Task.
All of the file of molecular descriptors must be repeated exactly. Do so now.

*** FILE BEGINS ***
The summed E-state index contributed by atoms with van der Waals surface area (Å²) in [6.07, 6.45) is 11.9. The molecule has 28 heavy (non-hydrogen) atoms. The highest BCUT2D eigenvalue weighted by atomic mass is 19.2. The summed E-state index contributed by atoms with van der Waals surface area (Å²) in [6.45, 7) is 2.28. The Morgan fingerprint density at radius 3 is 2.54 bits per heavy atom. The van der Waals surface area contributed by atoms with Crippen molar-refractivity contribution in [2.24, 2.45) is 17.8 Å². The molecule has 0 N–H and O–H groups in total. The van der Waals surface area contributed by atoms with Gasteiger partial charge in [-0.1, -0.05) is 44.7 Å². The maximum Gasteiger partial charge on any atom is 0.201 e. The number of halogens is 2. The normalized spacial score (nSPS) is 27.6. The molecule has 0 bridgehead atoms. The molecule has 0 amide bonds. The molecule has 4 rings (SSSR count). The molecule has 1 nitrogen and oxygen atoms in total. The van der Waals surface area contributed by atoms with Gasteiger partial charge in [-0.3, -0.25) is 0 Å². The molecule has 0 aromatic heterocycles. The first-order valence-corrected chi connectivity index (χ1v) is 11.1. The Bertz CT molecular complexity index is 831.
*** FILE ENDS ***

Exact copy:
The summed E-state index contributed by atoms with van der Waals surface area (Å²) in [6.07, 6.45) is 11.9. The molecule has 28 heavy (non-hydrogen) atoms. The highest BCUT2D eigenvalue weighted by atomic mass is 19.2. The summed E-state index contributed by atoms with van der Waals surface area (Å²) in [6.45, 7) is 2.28. The Morgan fingerprint density at radius 3 is 2.54 bits per heavy atom. The van der Waals surface area contributed by atoms with Crippen molar-refractivity contribution in [2.24, 2.45) is 17.8 Å². The molecule has 0 N–H and O–H groups in total. The van der Waals surface area contributed by atoms with Gasteiger partial charge in [-0.1, -0.05) is 44.7 Å². The maximum Gasteiger partial charge on any atom is 0.201 e. The number of halogens is 2. The normalized spacial score (nSPS) is 27.6. The molecule has 0 bridgehead atoms. The molecule has 0 amide bonds. The molecule has 4 rings (SSSR count). The molecule has 1 nitrogen and oxygen atoms in total. The van der Waals surface area contributed by atoms with Gasteiger partial charge in [-0.3, -0.25) is 0 Å². The molecule has 0 aromatic heterocycles. The first-order valence-corrected chi connectivity index (χ1v) is 11.1. The Bertz CT molecular complexity index is 831.